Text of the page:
Considered without context, the new 2006 Jeep Commander SUV is an impressive vehicle. Its rugged exterior reminds me of a classic, pre-boom sport-utility, say a 1987 Jeep Grand Wagoneer, a Ford Bronco from the same era or even an International Harvester Scout from the ’60s and ’70s.

Its sophisticated cabin — with rich saddle-brown leather seats, a sweet-sounding Boston Acoustics stereo and all sorts of niceties from a rear-seat DVD player to three-zone air conditioning — is top-notch.

And with the Commander, executives at DaimlerChrysler finally have capitalized on the strength of the Jeep brand name and produced a three-row sport-utility vehicle. It comes on the scene years behind rivals such as the Ford Explorer and Chevrolet TrailBlazer EXT. Even Suzuki brought out a seven-seat SUV back in 2001.

So, the Commander would seem to arrive as a slam-dunk smash hit, a sure-to-be success — except for two very well-publicized facts.

Gas prices topped $3 a gallon in the summer. And although prices have dropped just a bit as of late, they’re still up substantially, a dollar or more a gallon from this time last year.

As a result of those higher prices and other considerations, the market for larger SUVs has severely slumped in 2005. The main headline in the Oct. 10 edition of Automotive News says it all: “Big trouble for big SUVs.”

The story reports that sales of these big truck-based utilities are down 15.5 percent so far in 2005, and were down an astounding 48.1 percent in September.

That’s the context that unravels some of the promise of the new Jeep Commander.

As good as it seemed after a week behind the wheel, I couldn’t help but wonder about its prospects. It weighs more than 5,000 pounds. It gets gas mileage that’s dismal, but typical for big SUVs, of 14 mpg in the city and 18 mpg on the highway. Real-world owners are likely to realize that their fuel economy varies — downward.

The Jeep Commander arrives just in time to not benefit from years and years of the SUV boom. The waves of excitement floated vehicles such as the Ford Excursion and Hummer H2 to popularity, and sent suburbanites into Ford Expeditions, Chevy Tahoes, Cadillac Escalades and Toyota Sequoias like there was no tomorrow.

The Jeep Commander arrives just as tomorrow finally appeared.

I like its square-shouldered profile, the mix of old Jeep design cues (a seven-slot grille, round headlights) and new touches like rivets along the wheel wells.

The interior is fancy, yet still functional. Dark leather seats in our test model complemented the wood trim and shiny bits of chrome.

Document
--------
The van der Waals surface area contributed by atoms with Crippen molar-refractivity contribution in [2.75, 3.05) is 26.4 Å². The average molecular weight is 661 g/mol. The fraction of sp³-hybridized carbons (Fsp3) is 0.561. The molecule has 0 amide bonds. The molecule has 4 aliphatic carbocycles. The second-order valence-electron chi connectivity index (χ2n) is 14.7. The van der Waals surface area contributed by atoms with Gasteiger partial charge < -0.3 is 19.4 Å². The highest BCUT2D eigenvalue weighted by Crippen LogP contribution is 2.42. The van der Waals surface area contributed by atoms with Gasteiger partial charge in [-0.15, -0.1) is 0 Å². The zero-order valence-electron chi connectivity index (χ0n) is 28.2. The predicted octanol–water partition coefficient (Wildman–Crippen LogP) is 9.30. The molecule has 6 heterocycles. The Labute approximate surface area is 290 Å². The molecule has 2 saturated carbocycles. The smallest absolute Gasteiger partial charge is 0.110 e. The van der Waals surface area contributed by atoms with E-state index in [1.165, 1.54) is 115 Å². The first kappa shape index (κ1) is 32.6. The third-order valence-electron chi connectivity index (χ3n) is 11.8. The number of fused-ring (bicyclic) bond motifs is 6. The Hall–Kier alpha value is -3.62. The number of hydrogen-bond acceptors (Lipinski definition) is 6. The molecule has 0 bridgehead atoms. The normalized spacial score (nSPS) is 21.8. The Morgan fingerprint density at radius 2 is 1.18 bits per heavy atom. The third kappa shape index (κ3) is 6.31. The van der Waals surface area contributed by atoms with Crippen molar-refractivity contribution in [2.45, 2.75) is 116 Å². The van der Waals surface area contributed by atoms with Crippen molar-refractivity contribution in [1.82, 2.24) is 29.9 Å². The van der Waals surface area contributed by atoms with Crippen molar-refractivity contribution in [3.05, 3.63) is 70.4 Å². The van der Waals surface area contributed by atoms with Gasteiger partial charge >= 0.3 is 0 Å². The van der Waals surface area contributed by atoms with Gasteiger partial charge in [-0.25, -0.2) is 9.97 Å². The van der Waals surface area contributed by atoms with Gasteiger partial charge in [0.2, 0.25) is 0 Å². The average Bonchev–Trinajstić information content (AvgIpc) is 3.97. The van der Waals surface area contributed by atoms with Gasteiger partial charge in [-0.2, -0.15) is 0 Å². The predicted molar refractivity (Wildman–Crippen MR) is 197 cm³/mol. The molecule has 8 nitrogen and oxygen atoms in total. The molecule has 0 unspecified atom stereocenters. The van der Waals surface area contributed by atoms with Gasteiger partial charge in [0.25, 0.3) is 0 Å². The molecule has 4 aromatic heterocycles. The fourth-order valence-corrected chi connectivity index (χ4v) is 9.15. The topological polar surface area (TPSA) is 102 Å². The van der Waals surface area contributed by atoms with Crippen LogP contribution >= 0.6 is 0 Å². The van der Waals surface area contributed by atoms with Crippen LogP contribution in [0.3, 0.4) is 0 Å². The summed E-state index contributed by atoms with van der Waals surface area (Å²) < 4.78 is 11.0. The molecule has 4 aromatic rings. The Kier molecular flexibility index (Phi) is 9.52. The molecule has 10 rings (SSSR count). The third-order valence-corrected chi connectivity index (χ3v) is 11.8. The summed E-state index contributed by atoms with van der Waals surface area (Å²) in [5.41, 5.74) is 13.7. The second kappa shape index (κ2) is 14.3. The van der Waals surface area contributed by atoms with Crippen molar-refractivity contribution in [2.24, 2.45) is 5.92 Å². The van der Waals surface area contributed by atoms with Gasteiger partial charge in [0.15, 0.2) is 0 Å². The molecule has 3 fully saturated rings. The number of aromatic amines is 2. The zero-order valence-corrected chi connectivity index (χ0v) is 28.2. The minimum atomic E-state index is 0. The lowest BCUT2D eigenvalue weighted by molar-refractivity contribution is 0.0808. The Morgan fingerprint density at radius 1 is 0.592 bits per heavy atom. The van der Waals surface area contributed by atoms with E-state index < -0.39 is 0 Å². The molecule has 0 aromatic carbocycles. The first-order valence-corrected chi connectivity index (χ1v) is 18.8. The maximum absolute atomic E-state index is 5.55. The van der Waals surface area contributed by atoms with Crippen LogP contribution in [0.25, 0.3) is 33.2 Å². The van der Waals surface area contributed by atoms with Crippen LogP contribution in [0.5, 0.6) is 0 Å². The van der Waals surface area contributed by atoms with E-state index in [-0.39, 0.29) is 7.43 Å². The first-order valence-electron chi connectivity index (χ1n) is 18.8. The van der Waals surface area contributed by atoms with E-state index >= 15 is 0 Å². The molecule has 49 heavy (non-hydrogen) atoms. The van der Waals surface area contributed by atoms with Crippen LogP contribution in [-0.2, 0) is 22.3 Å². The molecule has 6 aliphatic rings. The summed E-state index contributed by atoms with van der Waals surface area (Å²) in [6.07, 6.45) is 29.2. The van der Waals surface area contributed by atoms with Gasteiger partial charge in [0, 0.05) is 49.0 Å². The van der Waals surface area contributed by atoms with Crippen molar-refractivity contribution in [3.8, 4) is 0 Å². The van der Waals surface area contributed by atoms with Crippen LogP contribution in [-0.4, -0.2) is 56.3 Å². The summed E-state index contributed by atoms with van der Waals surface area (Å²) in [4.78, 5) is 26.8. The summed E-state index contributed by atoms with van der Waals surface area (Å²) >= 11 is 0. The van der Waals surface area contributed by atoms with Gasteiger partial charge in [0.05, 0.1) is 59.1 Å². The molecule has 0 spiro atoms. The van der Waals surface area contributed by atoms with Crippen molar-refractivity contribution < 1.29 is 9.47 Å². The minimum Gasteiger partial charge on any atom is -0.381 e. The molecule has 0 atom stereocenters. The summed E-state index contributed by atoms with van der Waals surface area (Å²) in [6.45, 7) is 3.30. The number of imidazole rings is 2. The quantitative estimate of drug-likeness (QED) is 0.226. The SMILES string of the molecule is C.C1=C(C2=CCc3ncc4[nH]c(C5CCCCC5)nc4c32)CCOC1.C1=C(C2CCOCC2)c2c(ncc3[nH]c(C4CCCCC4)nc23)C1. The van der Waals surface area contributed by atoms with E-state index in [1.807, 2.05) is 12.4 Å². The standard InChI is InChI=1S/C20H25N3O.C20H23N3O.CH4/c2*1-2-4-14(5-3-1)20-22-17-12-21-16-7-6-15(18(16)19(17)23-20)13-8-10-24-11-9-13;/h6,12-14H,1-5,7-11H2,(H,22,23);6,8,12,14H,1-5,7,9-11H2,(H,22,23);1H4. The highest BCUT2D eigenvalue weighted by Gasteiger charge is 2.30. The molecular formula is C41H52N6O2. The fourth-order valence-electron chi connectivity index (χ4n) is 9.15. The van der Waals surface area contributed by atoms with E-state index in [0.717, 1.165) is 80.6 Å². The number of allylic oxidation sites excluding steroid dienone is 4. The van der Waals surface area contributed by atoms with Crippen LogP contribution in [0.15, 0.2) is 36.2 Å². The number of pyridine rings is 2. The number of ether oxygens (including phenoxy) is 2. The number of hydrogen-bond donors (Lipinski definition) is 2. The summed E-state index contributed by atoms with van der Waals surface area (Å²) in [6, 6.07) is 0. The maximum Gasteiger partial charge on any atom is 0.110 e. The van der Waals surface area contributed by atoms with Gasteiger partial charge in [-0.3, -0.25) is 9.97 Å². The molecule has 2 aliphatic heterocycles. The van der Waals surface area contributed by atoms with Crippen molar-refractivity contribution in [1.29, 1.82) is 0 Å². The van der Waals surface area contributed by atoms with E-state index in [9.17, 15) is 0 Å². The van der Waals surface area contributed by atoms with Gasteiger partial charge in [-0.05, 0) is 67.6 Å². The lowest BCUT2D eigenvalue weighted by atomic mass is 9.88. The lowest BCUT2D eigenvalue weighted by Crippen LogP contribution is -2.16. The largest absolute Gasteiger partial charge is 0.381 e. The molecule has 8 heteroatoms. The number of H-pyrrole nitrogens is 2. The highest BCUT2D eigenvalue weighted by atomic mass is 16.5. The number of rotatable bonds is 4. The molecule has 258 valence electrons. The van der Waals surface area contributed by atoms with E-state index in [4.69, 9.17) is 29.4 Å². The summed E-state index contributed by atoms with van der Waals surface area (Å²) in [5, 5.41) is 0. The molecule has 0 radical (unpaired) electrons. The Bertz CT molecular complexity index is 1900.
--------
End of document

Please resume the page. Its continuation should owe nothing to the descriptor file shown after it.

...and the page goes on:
Jeep notes the Commander has theater-style seating, which elevates the second row over the first and the third over the second. There’s also what Jeep calls CommandView, a pair of solid glass panels above the second-row seats.

The second row is very comfortable for two adults, and adequate for three. The third row has good head room, but shoulder and leg room is a bit confined. Getting back into the third row is somewhere between gracious and awkward.

With all seven seats upright, there’s barely any cargo capacity, just 7.5 cubic feet of space. But both the second- and third-row seats split and fold, so configurations are varied and multiple. Put down the third-row seats, Jeep says, and cargo room grows to 36.4 cubic feet. Put down all the back seats and there’s a spacious 68.9 cubic feet of space.

Since the Commander is larger than the mid-size Grand Cherokee, it’s natural to think of it as Jeep’s version of the Ford Expedition, Chevy Tahoe or Toyota Sequoia. Actually, all those vehicles are much larger than the Commander.

The 2006 Tahoe (not the 2007 model that arrives in January) has a 116-inch wheelbase (vs. 109.5 inches for the Commander) and measures 198.8 inches long (vs. 188.5 inches for the Commander). In fact, even the mid-size (and bestselling) Ford Explorer is longer and has a longer wheelbase than the Commander.

What the Commander does offer is a very nice on-road driving feel combined with Jeep’s peerless off-road reputation. You can buy a two-wheel-drive Commander, but Jeep also sells three four-wheel-drive systems with the vehicle. They range from Quadra-Trac I, which is full-time 4WD with no transfer case, to Quadra-Trac II and its active 4WD system and a low-range gear, to Quadra-Drive II, with three electronic limited slip differentials.

Jeep says the new Commander is Trail Rated, its in-house designation for off-road ability and one that it shares with the Wrangler, Liberty and Grand Cherokee.

Buyers also can choose from three engines: a 210-horsepower, 3.7-liter V-6; a 235-horsepower, 4.7-liter V-8; and a 330-horsepower, 5.7-liter Hemi V-8.

That’s the one I drove, and it proved a powerful choice. Chrysler engineers attached the Multi-Displacement System (MDS) technology that turns off unneeded cylinders. It boosts fuel economy by up to 20 percent.

Still, gas mileage is poor throughout the Commander lineup.

According to the government’s Web site (www.fuel

economy.gov), the 2WD V-6 Commander gets 16/20 and the 4WD V-6 gets 16/19. Both the 2WD and 4WD 4.7-liter V-8 get 15/19. The 2WD Hemi V-8 gets 15/19, while the 4WD Hemi V-8 gets 14/18.

Commander prices range from $27,290 to $38,205. Our test model, which was loaded with options, had a final sticker price of $43,700. Prices for the five-passenger Grand Cherokee aren’t much cheaper.

The redesigned 2006 Ford Explorer sells for $26,530 to $35,940.

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Contact Matt Nauman at mnauman@mercurynews.com or (408) 920-5701.